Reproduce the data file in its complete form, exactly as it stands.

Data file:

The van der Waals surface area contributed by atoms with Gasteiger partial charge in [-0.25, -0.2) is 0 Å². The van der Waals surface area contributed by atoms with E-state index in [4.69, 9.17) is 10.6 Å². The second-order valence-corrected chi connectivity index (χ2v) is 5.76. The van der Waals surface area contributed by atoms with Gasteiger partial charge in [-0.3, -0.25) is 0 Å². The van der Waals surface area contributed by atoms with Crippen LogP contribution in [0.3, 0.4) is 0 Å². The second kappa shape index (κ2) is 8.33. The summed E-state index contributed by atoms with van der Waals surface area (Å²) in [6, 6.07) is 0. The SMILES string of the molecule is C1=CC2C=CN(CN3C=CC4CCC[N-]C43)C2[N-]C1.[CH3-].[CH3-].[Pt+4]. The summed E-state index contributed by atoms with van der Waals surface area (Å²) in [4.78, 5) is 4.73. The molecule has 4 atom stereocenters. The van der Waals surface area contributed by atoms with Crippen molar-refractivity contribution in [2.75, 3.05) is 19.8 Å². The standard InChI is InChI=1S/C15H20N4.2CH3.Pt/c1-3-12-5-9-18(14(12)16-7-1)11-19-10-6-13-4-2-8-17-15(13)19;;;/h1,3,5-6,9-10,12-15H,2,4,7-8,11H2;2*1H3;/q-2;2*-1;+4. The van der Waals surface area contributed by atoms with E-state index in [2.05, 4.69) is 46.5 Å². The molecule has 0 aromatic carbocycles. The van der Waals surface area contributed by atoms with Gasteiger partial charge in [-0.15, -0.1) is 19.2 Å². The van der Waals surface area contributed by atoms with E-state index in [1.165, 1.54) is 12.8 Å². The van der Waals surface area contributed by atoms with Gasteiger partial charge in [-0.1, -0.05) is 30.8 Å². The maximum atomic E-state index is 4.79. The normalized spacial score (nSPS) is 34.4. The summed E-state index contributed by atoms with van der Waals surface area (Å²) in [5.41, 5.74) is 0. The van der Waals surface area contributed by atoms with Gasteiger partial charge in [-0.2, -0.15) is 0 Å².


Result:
The van der Waals surface area contributed by atoms with Gasteiger partial charge in [-0.25, -0.2) is 0 Å². The van der Waals surface area contributed by atoms with E-state index in [4.69, 9.17) is 10.6 Å². The second-order valence-corrected chi connectivity index (χ2v) is 5.76. The van der Waals surface area contributed by atoms with Gasteiger partial charge in [-0.3, -0.25) is 0 Å². The van der Waals surface area contributed by atoms with Crippen LogP contribution in [0.3, 0.4) is 0 Å². The second kappa shape index (κ2) is 8.33. The summed E-state index contributed by atoms with van der Waals surface area (Å²) in [6, 6.07) is 0. The SMILES string of the molecule is C1=CC2C=CN(CN3C=CC4CCC[N-]C43)C2[N-]C1.[CH3-].[CH3-].[Pt+4]. The summed E-state index contributed by atoms with van der Waals surface area (Å²) in [4.78, 5) is 4.73. The molecule has 4 atom stereocenters. The van der Waals surface area contributed by atoms with Crippen molar-refractivity contribution in [2.75, 3.05) is 19.8 Å². The standard InChI is InChI=1S/C15H20N4.2CH3.Pt/c1-3-12-5-9-18(14(12)16-7-1)11-19-10-6-13-4-2-8-17-15(13)19;;;/h1,3,5-6,9-10,12-15H,2,4,7-8,11H2;2*1H3;/q-2;2*-1;+4. The van der Waals surface area contributed by atoms with E-state index in [2.05, 4.69) is 46.5 Å². The molecule has 0 aromatic carbocycles. The van der Waals surface area contributed by atoms with Gasteiger partial charge in [-0.15, -0.1) is 19.2 Å². The van der Waals surface area contributed by atoms with E-state index in [1.165, 1.54) is 12.8 Å². The van der Waals surface area contributed by atoms with Gasteiger partial charge in [-0.1, -0.05) is 30.8 Å². The maximum atomic E-state index is 4.79. The normalized spacial score (nSPS) is 34.4. The summed E-state index contributed by atoms with van der Waals surface area (Å²) in [5.41, 5.74) is 0. The van der Waals surface area contributed by atoms with Gasteiger partial charge in [-0.2, -0.15) is 0 Å².